A collective of doctors working on health impacts of air pollution has warned that people living regions with high levels of air pollution and with compromised lung function could be more vulnerable to the impacts of coronavirus (COVID19).
Doctors For Clean Air (DFCA) has warned that compromised lung function due to air pollution could lead to serious complications in patients affected by the COVID19 pandemic.
Exposure to air pollution makes one more vulnerable to infections: DFCA
“Exposure to air pollution in the long term reduces the capacity of organs to function fully and makes it more vulnerable to infections and diseases. In the context of the current COVID19 pandemic, such individuals are likely to face severe complications”, said DFCA.
There are so far no proven links between air pollution and COVID19 mortality. However, previous strains of coronavirus like SARS have known to cause higher deaths in regions with high levels of air pollution.
A study, which appeared in Environmental Health: A Global Access Service Source, compared SARS death rates and air pollution levels in five different regions of China between April and May 2003, when the majority of SARS cases were diagnosed.
SARS death rates increased as pollution levels increased: Study
Researchers found that SARS death rates increased as pollution levels increased, ranging from about 4% in regions with low air pollution to 7.5% and 9% in regions with moderate or high air pollution levels, respectively.
DFCA has asked the members of the public, especially those who live in polluted urban centers and those who have pre-existing conditions of lung or heart diseases, to take extra precautions of maintaining hygiene, social distancing and immediately seeking medical help in case they show symptoms of cold, fever and breathlessness.
Government should formulate long-term plans to reduce air pollution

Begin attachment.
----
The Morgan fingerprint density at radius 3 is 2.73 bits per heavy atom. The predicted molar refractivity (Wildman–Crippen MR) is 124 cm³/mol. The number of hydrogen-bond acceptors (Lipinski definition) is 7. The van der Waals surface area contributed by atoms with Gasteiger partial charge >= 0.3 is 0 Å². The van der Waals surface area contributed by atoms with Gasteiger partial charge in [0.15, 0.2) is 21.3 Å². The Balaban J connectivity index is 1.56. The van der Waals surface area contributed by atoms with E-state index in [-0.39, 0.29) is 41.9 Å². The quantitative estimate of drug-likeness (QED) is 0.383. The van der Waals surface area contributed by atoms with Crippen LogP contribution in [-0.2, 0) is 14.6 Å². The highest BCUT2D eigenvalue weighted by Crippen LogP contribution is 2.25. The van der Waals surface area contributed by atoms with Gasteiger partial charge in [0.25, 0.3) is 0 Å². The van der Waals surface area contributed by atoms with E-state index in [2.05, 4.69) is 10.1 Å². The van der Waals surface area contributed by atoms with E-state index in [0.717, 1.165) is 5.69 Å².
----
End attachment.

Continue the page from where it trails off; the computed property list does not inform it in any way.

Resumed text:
DFCA has also urged the Government to formulate long-term plans to reduce air pollution in the country. It has sought for stricter enforcements of thermal power plant emission norms, regulation of emissions from diesel and petrol vehicles and strict enforcement of construction and solid waste norms so that the sources of air pollution can be tackled.
“The only way for India to fight COVID19 or future pandemics would be if it’s the environment is protected. This pandemic as made us realize the value for clean air and this should be a key lesson going forward in building resilience in our country”, added DFCA.
Air pollution is one of India’s biggest killers
Every year, 12 lakh Indians die from breathing poor quality air. Air pollution is one of India’s biggest killers. Globally, outdoor air pollution caused three million premature deaths in 2012 – roughly the same as the toll from malaria, tuberculosis and AIDS combined.
Pollution affects our health throughout the life course, with evidence of links to cancer, asthma, stroke, heart diseases, etc. In Delhi, one in every 4 children has irreversible lung damage.
This crisis is costing India 3% of its GDP annually. Despite these consequences, 92 % of the world’s population lives in places where air quality levels exceed the WHO’s guidelines.